Saturday 12th October 2013
Welsh Premier League
RHYL 0 THE NEW SAINTS 2
Tea Hut Stuff: Tea bag £1
Parking: Club car park
Weather: Slate grey sky, slightly blustery, remained dry
Made the effort to get to Rhyl before lunchtime so I could have a nice walk down the promenade and look at the sea. This proved rather uplifting despite the backdrop of massed banks of off-shore wind farms. I'm afraid the vista got a lot worse when ones eye followed the horizon inland to the autumnal realisation of a typical British seaside resort and Rhyl's slightly sleazy run down sea front. The tarnished charm of the place wasn't helped by a slate grey sky and a chilled gusty breeze. A bingo caller was addressing two fat ladies in an empty amusement arcade, above it the flats for rent with the stained curtains looked like they'd been caught in the crossfire of some military fallout on the Gaza Strip. Never mind, I'd had a good walk and headed back to the Match Tank, the only people around seemed to be a few pensioners walking dogs, the obligatory jogger with the fancy DJ headphones and the standard sea front alcoholic knocking back a pre dinnertime bottle of cut price plonk. I decided to head for the ground.
Rhyl were back in the Premier League (Welsh style) this season and todays visitors TNS are the current champions. Looked a really decent fixture on paper and I was looking forward to the Rhyl side using home advantage to put the full time TNS fancy dans through their paces despite the visitors already being up the top end of the table again.
The ground is a fairly low level stadium with seating on all four sides, the car park end is open to the elements with the dominant 'Lillywhites Legends Lounge' looming large behind it, all the other sides of the ground have cover. I must say it looks a decent little stadium with a fine playing surface, perhaps the only gripe is that there are a lot of stanchions which can impede a clear view of the action.
I purchased a £2 programme which was well overpriced despite a couple of interesting articles from Rob Marshall, without his witty content it would have been purely daylight robbery. Next up was the Tea Hut or should I say 'canteen' as they are identified in the ground. I was having speciality pie and chips for my supper after the drive home so I was in the market for a decent looking burger. Unfortunately I was not enticed to part with £2.50 for what looked like an economy button burger on a tiny white roll, it just didn't seem value for money. I ended up just getting a tea for £1 a bag, I still had a remnant sandwich in the Match Tank which I'd eat after the game. I sincerely hoped the game would be better than what I'd seen so far with the programme and the catering?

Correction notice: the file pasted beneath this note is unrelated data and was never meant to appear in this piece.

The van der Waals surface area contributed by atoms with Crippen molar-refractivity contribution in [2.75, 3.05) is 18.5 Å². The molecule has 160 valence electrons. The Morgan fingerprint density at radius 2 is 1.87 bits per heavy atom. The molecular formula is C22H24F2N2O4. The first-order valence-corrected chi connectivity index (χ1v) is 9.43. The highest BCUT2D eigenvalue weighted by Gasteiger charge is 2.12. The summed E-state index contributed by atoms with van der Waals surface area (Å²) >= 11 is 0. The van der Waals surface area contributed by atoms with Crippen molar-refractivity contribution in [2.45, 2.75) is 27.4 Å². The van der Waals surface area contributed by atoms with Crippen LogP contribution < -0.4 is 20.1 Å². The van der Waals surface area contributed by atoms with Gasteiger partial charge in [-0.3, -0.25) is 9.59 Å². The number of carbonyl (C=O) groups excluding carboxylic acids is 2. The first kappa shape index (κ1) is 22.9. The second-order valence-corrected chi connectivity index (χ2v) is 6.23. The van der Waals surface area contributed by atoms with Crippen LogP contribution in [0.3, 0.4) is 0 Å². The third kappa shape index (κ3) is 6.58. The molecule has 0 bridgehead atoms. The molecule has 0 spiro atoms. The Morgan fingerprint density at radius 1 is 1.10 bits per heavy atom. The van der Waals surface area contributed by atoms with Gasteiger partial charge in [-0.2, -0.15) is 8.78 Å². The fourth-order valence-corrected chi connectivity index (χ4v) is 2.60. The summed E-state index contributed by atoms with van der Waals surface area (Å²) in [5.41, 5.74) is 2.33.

I took a seat near the halfway line in the stand of many stanchions under the Sgorio TV gantry. A couple of TNS pie monsters were grumbling about a lack of ascertainable pasty filling and wiping gravy stained freezer-shop chips off their car coats.
As the game got underway I was amazed how well that TNS were passing the ball about. This kind of structured calm mannered approach is a rarity at the non league levels I'm more familiar with. TNS quickly went 1-0 up and Rhyl had still to touch the ball? After another 10 minutes this slow building TNS passing game was still going on, the ball was going from side to side, back to the keeper, then side to side to side again and eventually they would get near the 18 yard box before they'd lose possession and somebody from Rhyl would blindly hoof it upfield for it to all start all over again. In a non league football world where 3 passes on the trot can bring gasps of incredulous admiration this was like watching a bargain priced PoundLand version of Spain. Then it struck me that I had been utterly stupid to not clearly recognise that the home side where continually sat back mega-deep entirely in their own half with only one bloke up front and even he hardly ever got over the centre circle. Unbelievably Rhyl looked like their entire game plan was to just keep the score down! They had no intention of coming out of the defensive parked-up-coach across the 18 yard area to take part in a football match (period).
What could earlier have been construed to be fine passing football had now become a boring training ground example of simple 'attack and defence'. If the Rhyl public have to watch this gutless drivel every week I'm surprised they get an attendance in the stadium at all, TNS simply coasted it without any sign of fight-back resistance from the home side. Sadly, despite some locals saying 'the lads' would come out fighting for the second half, they failed to change tactics. Why they didn't decide to have a go is beyond me, they were getting beat and showed zero capability of getting back in the match, why not shake things up, get forward and have a go at getting something, anything, even pride from the game?
TNS went 2-0 up in that second period and still Rhyl failed to challenge them. Surely their players cannot be so inferior that they just defend and chase TNS tails all afternoon, why not put more people forward, get the ball wide, apply more pressure down the flanks? The whole game fizzled out as any kind of watchable spectacle well before the end, TNS strolled around with the ball at will (mainly from side to side) as the home supporters started to head home shaking their heads in disappointment, whether this was a recurring theme or I had just caught 'The Rhyl Experience' on a bad day is open to debate.